Finally, I started this series hoping to wield my influence responsibly, but let’s face it, who am I really? I have a tiny little blog, a few hundred facebook friends, and a book without an enormous publicity campaign behind it.  The AHA has a billion dollars and ties to large pharmaceutical companies.    I am just a mom who wants her little boy to “not die,” and I want responsible and targeted research in place to make sure he lives and lives well.

You don’t even have to choose side, but now at least you know who and  what you’re dealing with.


  1. Thanks you for your series on this topic and putting into words what lots of us are thinking. Have often wondered if it would be possible to bring together the various CHD groups for a more united effort?? I’m sure I’m not the only one to have this thought! (grandmother of a 5 year old HLHS survivor.)

  2. I read your six part series and wanted to thank you. I am a heart mom who has participated in the AHA Heart Walk the last two years. Last year I felt uneasy and considered doing the CHF walk but I opted to stay one more year. I now wish I had gone with my gut. What I found eye opening was your Jump Rope for Heart. My daughter raised money for it and was so excited. I even spoke to another school and publicly spoke for the first time about my son and his CHD. I encouraged those students to help kids like my own. I feel most horrible about that, being part of the deception. Your series has opened my eyes to what I only assumed. Thank you for your research and fact finding. It has taken me off the fence and I now will promote CHF here in Ohio. Thank you!!!

    • Maribeth, don’t feel badly. You didn’t know. I know how you feel though. When I found this out for the first time I felt such shame for invoking Liam’s name and taking so much money for the people who loved us only to find how how paltry the impact would be. It is a huge heart break, and I think that’s why we should make sure people know before they find out the hard way. If people still want to do these events with this knowledge, that is their right, but everyone has the right to know the facts too.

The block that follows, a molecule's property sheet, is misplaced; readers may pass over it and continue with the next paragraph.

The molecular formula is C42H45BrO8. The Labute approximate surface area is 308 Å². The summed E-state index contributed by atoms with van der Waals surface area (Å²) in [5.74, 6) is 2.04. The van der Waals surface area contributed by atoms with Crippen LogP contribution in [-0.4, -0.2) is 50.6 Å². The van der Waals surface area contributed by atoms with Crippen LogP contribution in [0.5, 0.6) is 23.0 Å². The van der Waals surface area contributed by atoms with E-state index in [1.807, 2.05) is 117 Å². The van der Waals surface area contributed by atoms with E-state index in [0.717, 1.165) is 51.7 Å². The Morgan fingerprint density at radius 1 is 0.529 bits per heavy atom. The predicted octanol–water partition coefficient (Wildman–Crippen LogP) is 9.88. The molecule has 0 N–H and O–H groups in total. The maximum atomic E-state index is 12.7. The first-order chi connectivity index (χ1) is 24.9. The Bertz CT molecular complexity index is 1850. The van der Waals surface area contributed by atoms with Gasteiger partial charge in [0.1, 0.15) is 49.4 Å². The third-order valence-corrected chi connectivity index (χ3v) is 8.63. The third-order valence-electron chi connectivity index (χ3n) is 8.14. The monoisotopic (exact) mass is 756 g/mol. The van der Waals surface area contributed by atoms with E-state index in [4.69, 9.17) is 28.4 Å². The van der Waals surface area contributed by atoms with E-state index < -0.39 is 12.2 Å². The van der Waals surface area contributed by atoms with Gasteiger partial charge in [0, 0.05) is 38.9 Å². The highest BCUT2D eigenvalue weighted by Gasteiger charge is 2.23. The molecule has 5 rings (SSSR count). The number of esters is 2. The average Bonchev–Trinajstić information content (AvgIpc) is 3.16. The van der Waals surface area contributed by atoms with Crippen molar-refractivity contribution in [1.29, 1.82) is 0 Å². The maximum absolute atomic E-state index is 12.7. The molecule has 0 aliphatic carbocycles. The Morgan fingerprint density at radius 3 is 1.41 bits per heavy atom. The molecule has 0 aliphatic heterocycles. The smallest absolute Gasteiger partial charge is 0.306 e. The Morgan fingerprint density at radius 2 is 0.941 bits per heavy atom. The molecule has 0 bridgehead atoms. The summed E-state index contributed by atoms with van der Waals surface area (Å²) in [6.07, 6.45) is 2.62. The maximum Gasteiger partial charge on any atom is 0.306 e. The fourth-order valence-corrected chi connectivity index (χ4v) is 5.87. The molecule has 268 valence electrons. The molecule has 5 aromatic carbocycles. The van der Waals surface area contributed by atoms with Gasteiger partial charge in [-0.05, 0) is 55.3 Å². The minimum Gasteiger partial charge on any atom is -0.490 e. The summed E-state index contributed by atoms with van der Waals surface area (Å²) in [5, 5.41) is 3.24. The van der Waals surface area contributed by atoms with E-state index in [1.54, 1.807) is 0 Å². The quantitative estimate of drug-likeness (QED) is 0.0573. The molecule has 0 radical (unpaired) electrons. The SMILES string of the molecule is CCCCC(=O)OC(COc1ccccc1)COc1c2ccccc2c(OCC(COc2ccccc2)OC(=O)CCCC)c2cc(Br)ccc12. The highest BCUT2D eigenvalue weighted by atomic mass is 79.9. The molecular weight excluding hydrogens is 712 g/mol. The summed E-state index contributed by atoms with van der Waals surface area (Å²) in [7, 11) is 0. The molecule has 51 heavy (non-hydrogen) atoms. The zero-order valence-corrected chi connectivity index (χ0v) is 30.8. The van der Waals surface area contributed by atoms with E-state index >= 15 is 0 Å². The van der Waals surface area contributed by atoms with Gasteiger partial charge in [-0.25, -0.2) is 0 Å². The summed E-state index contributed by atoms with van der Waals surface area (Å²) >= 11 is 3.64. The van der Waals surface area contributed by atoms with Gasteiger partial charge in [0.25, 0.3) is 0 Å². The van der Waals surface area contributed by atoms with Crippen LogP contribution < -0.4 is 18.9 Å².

• Thank you for your kind words. I have always been an uneasy heart mom (and not because I don’t embrace his situation) but more from being his voice for his story. I consider myself a bystander and he should (and one day will) determine how large of a role he wants us to play in the CHD community. His story is his (although not alone as I am not naive to think I don’t carry my own story as his parent). I am just fuming that the one time I open up to strangers about my son and publicly speak I played into AHA’s hand of deceit. I have always been cautious and mindful of sharing our story and his and I slipped. I have a meeting with our local AHA this week. They want to speak to me about my past fundraising for the walk. Poor local rep is going to get an earful. However I feel strong that I need to make my point and hope it doesn’t fall on deaf ears. Thank you for giving the ammunition. I wish you success with your book and hope to read it (with 3 young children that may prove to be difficult). I will also keep your Liam in my prayers. Lastly, I was lead to your blog by a fellow heart mom from Sacramento named Andrea. I am not sure if you know her but she is an advocate and a MLH coordinator. Hope the word continues to spread on your series.

  3. Great job. ACHA (Adult Congenital Heart Assoc) works
    With CHF since kids grow up & bridge over to
    adulthood often times falling out of the care
    System. ACHA is the greatest.
    Information about the organization for adults with congenital heart defects, their families and medical professionals.